These are outcomes of trying so hard to make an identity that society finds acceptable. Rather than embracing myself, I chose otherwise, which was wrong. When you feel different, keep in mind that your uniqueness is special. From there, you can express yourself in art uniquely as well. In a way that is only you.

 

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Instead of loathing yourself for being so different—even in your marriage—show how unique you are in your own way. So as a word of advice, it’s best to embrace who you really are rather than trying to change yourself for the sake of satisfying the crave of social life. Be the real you.

 

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Pictured: A journal created by Mecyll. Click here to check out her Etsy shop.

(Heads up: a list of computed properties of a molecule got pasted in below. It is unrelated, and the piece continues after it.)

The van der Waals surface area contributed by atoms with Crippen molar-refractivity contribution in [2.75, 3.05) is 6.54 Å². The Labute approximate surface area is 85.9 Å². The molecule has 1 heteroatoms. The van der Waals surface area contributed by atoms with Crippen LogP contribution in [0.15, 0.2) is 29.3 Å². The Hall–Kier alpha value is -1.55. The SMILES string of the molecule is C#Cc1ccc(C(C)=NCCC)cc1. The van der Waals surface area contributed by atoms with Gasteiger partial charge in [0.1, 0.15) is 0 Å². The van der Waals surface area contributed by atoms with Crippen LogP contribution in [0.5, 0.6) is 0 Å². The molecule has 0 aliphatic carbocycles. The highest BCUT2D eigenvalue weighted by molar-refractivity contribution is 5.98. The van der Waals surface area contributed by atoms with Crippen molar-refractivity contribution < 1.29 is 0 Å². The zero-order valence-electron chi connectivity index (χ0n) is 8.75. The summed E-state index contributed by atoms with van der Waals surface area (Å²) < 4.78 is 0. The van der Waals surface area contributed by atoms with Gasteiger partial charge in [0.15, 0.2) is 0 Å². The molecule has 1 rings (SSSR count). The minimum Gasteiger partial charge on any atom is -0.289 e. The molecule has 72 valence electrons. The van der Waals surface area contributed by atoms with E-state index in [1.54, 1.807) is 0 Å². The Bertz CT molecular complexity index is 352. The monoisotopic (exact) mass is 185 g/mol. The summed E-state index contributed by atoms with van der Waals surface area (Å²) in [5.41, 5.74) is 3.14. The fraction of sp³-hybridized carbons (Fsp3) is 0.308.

Many people praise my notebooks because they’ve never seen anything like them before. Some are willing to pay the high price to get them. Again, this business is an outcome of reflecting on the worst circumstance of my life in a deeper way. In my early years, I could have played a lot with other kids and enjoyed life in my teens. I didn’t. I wasn’t able to do it as part of a sacrifice to be the overachiever of the family. But look where it has brought me.

The pain got me here. The pain of economic distress and the pain of being unable to connect with other people easily brought me to where I am now.

 

Q: What does feminism mean to you?

A: I grew up in an Asian family, so I have a different view of how feminism is for me. So, I am not sure how this works for Western culture or for others in other parts of the world who might be reading this blog.